by Gena Moore, CFSA Organic Research Coordinator | Monday, May 20, 2019 –

Cover photo fore trellis solutions

Trellising is standard on most farms for a variety of reasons. Providing plant support can decrease disease, keep plants and fruit clean, increase efficient use of space and even maximize yields. Organic standards encourage farmers to use preventative measures, like trellising, to mitigate disease and pests. Crops commonly trellised are tomatoes, cucumbers, peppers, small melons, pole beans, snap peas, and flowers.

It’s important to choose the right trellising system for your crop and farm. Some factors to consider are:

  • Installation costs
  • Maintenance requirements
  • Constraints on plant growth
  • Type of production

Keep reading to find out more about different trellising methods and which ones are right for you.

Florida Weave
This tried-and-true trellising method works great for indeterminate and determinate tomatoes, as well as peppers. The Florida weave can be installed in high tunnels and in the field using stakes, either untreated wood stakes or metal T-posts, and tomato twine. I like using boxed twine with a built-in belt loop which makes running the lines much easier. Typically, this method can accommodate only one row of plants per bed. Both stakes and T-posts can be used for multiple seasons, though wooden stakes will eventually degrade and require replacement. The cost per foot varies on the type of post and plant/post intervals. Average cost: $1-2 per linear foot.

Tomatoes trellised with the Florida weave method at Lomax Research and Education Farm.


Line Trellising
Line trellising is most commonly used in high tunnels, although an adapted system can be used in the field. With line trellising, a single or double line of twine is dropped from an overhead cable. Plants are then pruned and suckered to maintain a controlled vertical growth habit which typically consists of one or two main leaders. Clips are used to ‘train’ plants to the line. This system can be used to lower, lean, or drop down plants for an extended growing season. This method can accommodate two rows of plants on staggered spacing within a standard 30-inch bed. Most of the system is reusable though some of the components should be sanitized after each season. Average cost: $1-2 per line.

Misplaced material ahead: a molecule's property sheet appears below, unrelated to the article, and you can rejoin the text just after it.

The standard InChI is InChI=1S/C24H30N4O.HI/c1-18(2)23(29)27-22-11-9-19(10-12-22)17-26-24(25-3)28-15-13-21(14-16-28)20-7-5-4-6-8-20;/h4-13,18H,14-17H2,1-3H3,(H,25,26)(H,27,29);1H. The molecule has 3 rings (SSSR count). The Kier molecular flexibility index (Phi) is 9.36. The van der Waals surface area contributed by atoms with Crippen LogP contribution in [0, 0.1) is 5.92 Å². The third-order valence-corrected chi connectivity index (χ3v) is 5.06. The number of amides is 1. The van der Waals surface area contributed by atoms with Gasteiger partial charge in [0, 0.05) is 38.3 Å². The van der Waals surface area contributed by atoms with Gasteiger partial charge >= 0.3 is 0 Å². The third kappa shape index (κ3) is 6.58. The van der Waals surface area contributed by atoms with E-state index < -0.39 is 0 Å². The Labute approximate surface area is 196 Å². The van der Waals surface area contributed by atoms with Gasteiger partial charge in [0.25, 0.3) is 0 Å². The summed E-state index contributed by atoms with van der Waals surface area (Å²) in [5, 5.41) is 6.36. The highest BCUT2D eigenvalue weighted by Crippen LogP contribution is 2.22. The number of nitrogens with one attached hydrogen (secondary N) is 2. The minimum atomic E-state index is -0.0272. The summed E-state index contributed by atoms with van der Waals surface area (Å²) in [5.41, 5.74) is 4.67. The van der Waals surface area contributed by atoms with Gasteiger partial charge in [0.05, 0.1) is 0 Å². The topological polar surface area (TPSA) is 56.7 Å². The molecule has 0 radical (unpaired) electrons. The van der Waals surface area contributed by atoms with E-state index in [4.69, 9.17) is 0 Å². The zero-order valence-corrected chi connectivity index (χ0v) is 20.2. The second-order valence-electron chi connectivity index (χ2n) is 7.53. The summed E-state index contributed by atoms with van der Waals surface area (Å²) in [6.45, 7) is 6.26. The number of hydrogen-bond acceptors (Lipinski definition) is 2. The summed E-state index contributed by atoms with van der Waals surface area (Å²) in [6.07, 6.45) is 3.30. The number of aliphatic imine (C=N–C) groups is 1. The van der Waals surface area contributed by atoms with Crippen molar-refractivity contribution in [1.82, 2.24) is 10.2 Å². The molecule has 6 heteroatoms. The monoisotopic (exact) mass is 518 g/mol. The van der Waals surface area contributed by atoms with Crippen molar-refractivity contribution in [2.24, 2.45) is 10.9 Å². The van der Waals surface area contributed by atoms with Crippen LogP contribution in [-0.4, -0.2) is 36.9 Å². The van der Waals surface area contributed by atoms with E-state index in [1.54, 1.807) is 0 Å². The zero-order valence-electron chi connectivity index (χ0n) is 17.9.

Cucumbers trellised using a line system at Lomax Research and Education Farm.


Tomato Cages
Tomato cages are a favorite for many home gardeners and can be appropriate in some small-scale farming operations. Easy to make and completely reusable, cages are usually made of welded wire fencing and zip ties/wire. It is a good idea to either stake cages in place or tie them together for extra support. Cages are great for determinate or bush type tomatoes but can be used to create vertical growth in a variety of crops. Each cage accommodates one plant. Average cost: $5-7 per cage.

A tomato cage at Lomax Research and Education Farm.
Cages being used inside a high tunnel at Lomax Research and Education Farm to trellis both peppers and squash.


A-frame and hoop trellises are used primarily in field production and are effective for most cucumbers, melons, guards, and other vining crops. Simple to construct, they consist of panels or metal fencing attached to T-post to form an “A” or upside down “U” shape. Crops are then allowed to climb the structure or can be secured with clips/tape. Alternative materials like bamboo, twine, and wood can be used. This system is reusable but the vines will need to be stripped off and disposed of at the end of the season. Typically, this system can support two rows of plants per bed, though the beds may need to be wider than 30 inches. Average cost: $3.50 per square foot.


Netting has been a consistent choice for flower farmers for many years. Stretched and secured on the corners and sides, the netting sits horizontally over flower beds and creates the perfect trellis for many cut-flower varieties. The very same netting can be used vertically as well. If using in a high tunnel, the netting can be suspended from overhead cables, trusses, or purlins and secured to soil with landscape staples. Crops can climb up the netting naturally or attached with clips/tape. Per bed, netting allows for one or two rows of vegetable crops or several rows of flowers. Average cost: $0.63 per square foot.

Netting suspended over a flower crop. Credit: Taylor Bryan


Panel Trellising
Much like the netting, panel trellising is used as a vertical wall for vining plants. Unlike the netting, its rigidity allows for heavier plants like tomatoes to be clipped onto the wire. In most situations, the panels are attached to T-posts or poles in the center of the bed for one or two rows of plants. The panels and post are reusable and create little to no waste, making them a sustainable choice. Average cost: $2-4 per linear foot.

Panels and T Post installed inside a high tunnel for trellising at Inter-Faith Food Shuttle Farm in Raleigh, NC.


To sum it up, there are several trellising choices. When deciding which method to use, make sure to factor in the cost, sustainability, and availability of products along with the needs of the crop. Also, it may take several of these methods on your farm to effectively maximize production for multiple crops. If you’re trying something new this year, remember to keep track of your success with yield counts, labor input, and costs. At the end of the season, look back and measure the success of your new trellising system to help inform decisions next year!


If you are interested in learning more about trellising in high tunnels, contact Joe Roland, who provides high tunnel consulting at CFSA.